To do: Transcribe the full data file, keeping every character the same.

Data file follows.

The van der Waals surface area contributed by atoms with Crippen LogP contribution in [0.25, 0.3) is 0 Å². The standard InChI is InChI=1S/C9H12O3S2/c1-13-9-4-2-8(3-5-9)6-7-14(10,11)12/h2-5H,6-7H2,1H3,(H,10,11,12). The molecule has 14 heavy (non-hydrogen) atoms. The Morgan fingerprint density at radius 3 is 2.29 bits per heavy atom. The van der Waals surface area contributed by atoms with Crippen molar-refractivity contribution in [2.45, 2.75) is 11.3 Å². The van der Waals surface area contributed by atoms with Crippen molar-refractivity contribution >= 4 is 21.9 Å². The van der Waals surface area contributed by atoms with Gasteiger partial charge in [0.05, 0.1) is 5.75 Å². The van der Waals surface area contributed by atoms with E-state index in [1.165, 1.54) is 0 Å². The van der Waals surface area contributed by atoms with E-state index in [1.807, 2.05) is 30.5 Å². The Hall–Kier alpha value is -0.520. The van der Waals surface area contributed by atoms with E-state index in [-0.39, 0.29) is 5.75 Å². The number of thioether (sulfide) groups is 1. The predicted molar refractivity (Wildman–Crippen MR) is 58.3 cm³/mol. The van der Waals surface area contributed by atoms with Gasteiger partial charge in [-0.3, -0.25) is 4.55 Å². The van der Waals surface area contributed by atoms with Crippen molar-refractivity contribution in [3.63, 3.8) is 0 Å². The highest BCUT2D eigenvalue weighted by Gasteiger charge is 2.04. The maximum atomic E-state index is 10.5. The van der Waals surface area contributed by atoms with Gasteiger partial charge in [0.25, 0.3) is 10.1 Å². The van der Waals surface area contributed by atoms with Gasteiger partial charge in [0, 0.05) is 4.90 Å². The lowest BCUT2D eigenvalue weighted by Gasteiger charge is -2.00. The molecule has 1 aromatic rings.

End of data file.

The van der Waals surface area contributed by atoms with Crippen LogP contribution in [0.25, 0.3) is 0 Å². The standard InChI is InChI=1S/C9H12O3S2/c1-13-9-4-2-8(3-5-9)6-7-14(10,11)12/h2-5H,6-7H2,1H3,(H,10,11,12). The molecule has 14 heavy (non-hydrogen) atoms. The Morgan fingerprint density at radius 3 is 2.29 bits per heavy atom. The van der Waals surface area contributed by atoms with Crippen molar-refractivity contribution in [2.45, 2.75) is 11.3 Å². The van der Waals surface area contributed by atoms with Crippen molar-refractivity contribution >= 4 is 21.9 Å². The van der Waals surface area contributed by atoms with Gasteiger partial charge in [0.05, 0.1) is 5.75 Å². The van der Waals surface area contributed by atoms with E-state index in [1.165, 1.54) is 0 Å². The van der Waals surface area contributed by atoms with E-state index in [1.807, 2.05) is 30.5 Å². The Hall–Kier alpha value is -0.520. The van der Waals surface area contributed by atoms with E-state index in [-0.39, 0.29) is 5.75 Å². The number of thioether (sulfide) groups is 1. The predicted molar refractivity (Wildman–Crippen MR) is 58.3 cm³/mol. The van der Waals surface area contributed by atoms with Gasteiger partial charge in [-0.3, -0.25) is 4.55 Å². The van der Waals surface area contributed by atoms with Crippen molar-refractivity contribution in [3.63, 3.8) is 0 Å². The highest BCUT2D eigenvalue weighted by Gasteiger charge is 2.04. The maximum atomic E-state index is 10.5. The van der Waals surface area contributed by atoms with Gasteiger partial charge in [0.25, 0.3) is 10.1 Å². The van der Waals surface area contributed by atoms with Gasteiger partial charge in [0, 0.05) is 4.90 Å². The lowest BCUT2D eigenvalue weighted by Gasteiger charge is -2.00. The molecule has 1 aromatic rings.